In accordance with an embodiment, an extender associated with a data warehouse can support metadata extension for the data warehouse. The extender can create an extract, transform, and load (ETL) extension plan for extending the data warehouse. The ETL extension plan includes one or more ETL plan elements that indicate extensions on ETL metadata objects. The one or more ETL plan elements within the ETL extension plan can be ordered, and ETL metadata extension can be performed based on the ETL extension plan.

BRIEF DESCRIPTION OF THE FIGURES

FIG. 1 illustrates an exemplary view of the data flow from an application framework to a data warehouse in accordance with an embodiment.

FIG. 2 illustrates an exemplary work flow for supporting data flexibility in a business intelligence server associated with a data warehouse in accordance with an embodiment.

FIG. 3 illustrates an exemplary work flow that shows how to apply input specification on the ETL metadata in the extender in accordance with an embodiment.

FIG. 4 illustrates an exemplary work flow to generate a detailed extract, transform, and load plan in accordance with an embodiment.

FIG. 5 illustrates an exemplary workflow that shows template based Oracle Database Integrator metadata extensions for extract, transform, and load in accordance with an embodiment.

FIG. 6 illustrates an exemplary workflow that shows high-level logic of Oracle Database Integrator metadata extensions in accordance with an embodiment.

FIG. 7 illustrates an exemplary workflow for creating extension flows in Informatica maps in accordance with an embodiment.

FIG. 8 illustrates an exemplary workflow for map creation based on different templates in accordance with an embodiment.

DETAILED DESCRIPTION

The present invention is illustrated, by way of example and not by way of limitation, in the figures of the accompanying drawings in which like references indicate similar elements. It should be noted that references to “an” or “one” or “some” embodiment(s) in this disclosure are not necessarily to the same embodiment, and such references mean at least one. The description of the embodiments of the invention as following uses the Oracle Database Integrator (ODI) data warehouse and Informatica (INFA) data warehouse as examples for data warehouse platform. It will be apparent to those skilled in the art that other types of data warehouse platform can be used without limitation. The description of the embodiments of the invention as following uses the Oracle Application Development Framework (ADF) as examples for application framework. It will be apparent to those skilled in the art that other types of application framework can be used without limitation.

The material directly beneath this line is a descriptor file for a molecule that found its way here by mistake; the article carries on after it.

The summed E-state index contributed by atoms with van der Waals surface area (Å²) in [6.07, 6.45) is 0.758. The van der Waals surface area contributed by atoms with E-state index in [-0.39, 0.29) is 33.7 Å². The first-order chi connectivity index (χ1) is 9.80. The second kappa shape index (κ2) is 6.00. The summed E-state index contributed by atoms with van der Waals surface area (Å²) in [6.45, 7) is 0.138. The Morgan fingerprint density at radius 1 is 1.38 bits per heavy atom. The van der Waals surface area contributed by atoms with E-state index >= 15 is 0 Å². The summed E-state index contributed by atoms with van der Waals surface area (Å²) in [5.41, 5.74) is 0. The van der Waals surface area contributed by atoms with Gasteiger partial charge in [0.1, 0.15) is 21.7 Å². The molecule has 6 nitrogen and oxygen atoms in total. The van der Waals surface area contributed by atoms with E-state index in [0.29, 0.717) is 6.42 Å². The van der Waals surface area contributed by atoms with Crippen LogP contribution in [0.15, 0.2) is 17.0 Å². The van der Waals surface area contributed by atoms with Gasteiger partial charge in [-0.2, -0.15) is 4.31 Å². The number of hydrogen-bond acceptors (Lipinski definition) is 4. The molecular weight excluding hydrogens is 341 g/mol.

As described herein, a data warehouse can be used to store critical business information. Business intelligence (BI) applications running on top of the data warehouse can provide powerful tools to the users for managing and operating their business. These BI tools can not only help the users run their day-to-day business, but also help the users make critical tactical, or even long term strategic, business decisions.

There can be different types of BI applications used in the enterprise environment, such as sales, marketing, supply chain, financial, and human resource applications. An application framework, such as ADF, can be used to implement the different types of BI applications. Each BI application can store and use one or more application data objects in its own application data store, outside of the data warehouse.

A BI server can reside between the BI applications and the data warehouse. The BI server allows the BI applications to use high-level analytical queries to scan and analyze large volumes of data in the data warehouse using complex formulas, in order to provide efficient and easy access to information required for business decision making. The BI applications can rely on the BI server to fulfill its analytic requirement.

A data warehouse can be sourced from multiple data source systems associated with the BI applications. As such, a BI server can associate an entity in the target data warehouse with data objects from multiple data sources, by extracting data from the various data sources into a single staging area, where the data conformance is performed before the conformed data can be loaded into the target data warehouse.

Furthermore, when BI applications make changes, or extensions, on the application data objects in application data store. The BI server can propagate the changes and the extensions on the application objects in the application framework to the underlying data warehouse that stores the data in the application objects.